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The Theme of Wealth in the Great Gatsby

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Abhishek Shah

on 12 November 2014

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Transcript of The Theme of Wealth in the Great Gatsby

Because tom is wealthy, he is able to have a mistress on the side, and support her
ex) The apartment, dog, dresses
Tom would never think of marrying her because she is poor (not old money or nouveau riche)
What influence(s) does Wealth/Money have in the novel?
1st Activity
Words
We will say a few words and write down the first word that comes to mind for each one.

After that is finished, share your answers with your group.

Select the best answer for each word from your group's answers and share results.
you think that wealth significantly affects marriage in the novel?
Put your Hands Up if...
You are correct. In the novel we saw that marriage was related to class. A higher class had more money and was more wealthy, which means that a rich girl or guy has to marry someone of an equal class. Daisy wouldn't consider marrying Gatsby as he was poor man. This ultimately led Daisy to marry Tom, and Gatsby to involve himself in illegal activities so he would be worthy of Daisy. Gatsby even says this when they all go to town "She never loved you... She only married you because I was poor... in her heart she never loved anyone except me" (130).
If you put your hand up...
The money makes Gatsby and Tom careless and as they feel they can do whatever they want, and the fact that they are rich will protect them from any repercussions. We see this when Gatsby gets pulled over and he just shows the officer the Christmas card from the police constable and the officer lets him go, "Taking a white card from his wallet he waved it before the man’s eyes. ‘Right you are,’ agreed the policeman, tipping his cap... ‘I was able to do the commissioner a favor once, and he sends me a Christmas card every year’" (68).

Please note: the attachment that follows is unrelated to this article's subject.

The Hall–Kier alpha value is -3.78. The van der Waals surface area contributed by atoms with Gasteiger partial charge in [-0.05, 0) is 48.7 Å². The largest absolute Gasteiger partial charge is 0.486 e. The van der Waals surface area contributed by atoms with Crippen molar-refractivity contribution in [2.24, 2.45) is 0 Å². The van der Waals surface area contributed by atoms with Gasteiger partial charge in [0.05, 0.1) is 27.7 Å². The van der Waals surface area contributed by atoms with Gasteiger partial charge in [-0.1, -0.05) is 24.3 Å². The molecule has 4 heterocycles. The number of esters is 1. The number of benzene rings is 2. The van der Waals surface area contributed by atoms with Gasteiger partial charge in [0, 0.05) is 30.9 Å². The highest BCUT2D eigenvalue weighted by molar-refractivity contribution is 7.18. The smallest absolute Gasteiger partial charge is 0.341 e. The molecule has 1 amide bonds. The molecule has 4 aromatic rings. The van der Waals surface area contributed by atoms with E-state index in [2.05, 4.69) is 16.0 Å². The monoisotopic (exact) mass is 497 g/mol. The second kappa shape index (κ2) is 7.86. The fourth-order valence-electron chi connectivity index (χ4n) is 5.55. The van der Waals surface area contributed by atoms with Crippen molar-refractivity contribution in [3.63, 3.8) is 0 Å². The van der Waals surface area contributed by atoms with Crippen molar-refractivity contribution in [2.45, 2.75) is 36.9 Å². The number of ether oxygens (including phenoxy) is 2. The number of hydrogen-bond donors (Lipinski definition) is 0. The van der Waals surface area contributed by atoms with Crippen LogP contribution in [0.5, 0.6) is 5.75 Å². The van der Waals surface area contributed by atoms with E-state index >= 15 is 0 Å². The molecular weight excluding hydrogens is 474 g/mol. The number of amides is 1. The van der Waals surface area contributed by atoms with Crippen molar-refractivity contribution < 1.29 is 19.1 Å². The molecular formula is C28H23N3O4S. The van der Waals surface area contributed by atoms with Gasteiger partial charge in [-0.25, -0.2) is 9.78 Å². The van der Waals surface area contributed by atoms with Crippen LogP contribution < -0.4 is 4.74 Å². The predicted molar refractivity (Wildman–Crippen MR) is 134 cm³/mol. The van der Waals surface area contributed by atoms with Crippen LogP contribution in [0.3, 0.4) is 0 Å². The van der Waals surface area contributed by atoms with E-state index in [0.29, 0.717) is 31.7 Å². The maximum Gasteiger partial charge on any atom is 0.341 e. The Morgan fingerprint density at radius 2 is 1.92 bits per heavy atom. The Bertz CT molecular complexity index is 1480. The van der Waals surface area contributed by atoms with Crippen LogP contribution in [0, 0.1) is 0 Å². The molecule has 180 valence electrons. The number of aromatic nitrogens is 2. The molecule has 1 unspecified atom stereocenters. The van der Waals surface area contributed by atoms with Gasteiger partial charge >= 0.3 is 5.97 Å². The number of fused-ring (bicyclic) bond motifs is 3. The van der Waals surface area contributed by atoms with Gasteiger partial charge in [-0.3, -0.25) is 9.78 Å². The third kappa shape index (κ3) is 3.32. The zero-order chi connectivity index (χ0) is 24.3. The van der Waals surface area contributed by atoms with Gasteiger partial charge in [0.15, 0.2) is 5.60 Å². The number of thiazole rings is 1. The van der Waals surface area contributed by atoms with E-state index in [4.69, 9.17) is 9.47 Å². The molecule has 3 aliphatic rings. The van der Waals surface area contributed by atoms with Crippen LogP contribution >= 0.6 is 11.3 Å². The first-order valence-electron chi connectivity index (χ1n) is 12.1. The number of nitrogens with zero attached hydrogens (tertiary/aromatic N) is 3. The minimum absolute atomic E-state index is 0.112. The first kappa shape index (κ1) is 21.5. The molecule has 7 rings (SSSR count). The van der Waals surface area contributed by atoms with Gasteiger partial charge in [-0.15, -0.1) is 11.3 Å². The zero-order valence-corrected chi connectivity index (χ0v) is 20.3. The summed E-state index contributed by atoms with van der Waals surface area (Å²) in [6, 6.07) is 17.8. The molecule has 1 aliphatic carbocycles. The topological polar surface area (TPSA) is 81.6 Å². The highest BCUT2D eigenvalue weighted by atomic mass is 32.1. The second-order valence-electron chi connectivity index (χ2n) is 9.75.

The way the characters act due to their money
The Theme of Wealth in The Great Gatsby
Tom and Daisy have both come from rich families so this is the only lifestyle they have ever known. They have horses, a huge house, "a cheerful red-and-white Georgian Colonial mansion, overlooking the bay " (6), a beautiful car, along with a careless way of life.
First Word: Wealth
Second Word: Happiness
Third Word: Success
Marriage
The way people act
The Lifestyle that they have
The way each character searches for happiness through their wealth
Every character in the novel searches for happiness in a different way.
Nick: Nick came from a poor family so he knows that he doesn't need money to be happy. He may not be as rich as Tom or Gatsby but he is ultimately happier because he is grateful of what he has.
Each Characters Search for Happiness through their Wealth
Daisy
When he met Daisy he had no money. His main reason for wanting to be rich was to get Daisy. Money was the only thing he knew that might be able to get Daisy back. He threw luxurious parties in the hope that Daisy would attend them and fall in love with him again. In the end "his dream must have seemed so close that he could hardly fail to grasp it" (180).

Gatsby
Tom
The Lifestyle that the Characters have
The lifestyles of characters changes depending on their wealth. For example, Gatsby lives a more extravagant lifestyle than Nick who has to work hard for the little money that he has. Gatsby is able to throw rich and extravagant parties. He also has a huge mansion, a hydroplane and a lot of cars.
Lifestyle of Tom and Daisy
As we see in the novel money does not buy happiness. Gatsby flaunts his wealth--throwing massive parties with hundreds of guests--but for all his life's extravagance, his wealth denied him the one thing that would have made him truly happy: a life with Daisy. Daisy's lust for a man's wealth takes her to what she thinks is happiness but only causes more problems for her. Her affair with Gatsby ultimately leads to his death and a small rift between herself and her husband.
Conclusion
Born into a rich family and was expected to marry a rich person as well. She also has a voice that is full of money, "'Her voice is full of money,’ he said suddenly. That was it. I’d never understood before. It was full of money—that was the inexhaustible charm that rose and fell in it, the jingle of it, the cymbals’ song of it…. High in a white palace the king’s daughter, the golden girl" (120).
Conclusion Continued
When Gatsby dies, the money and all that goes with it dries up, and when those friends have nothing left to gain, they clearly reveal themselves to have never been his friends at all. So money clearly failed to provide him with the things he wanted most - Daisy, acceptance, and friendship.
The End
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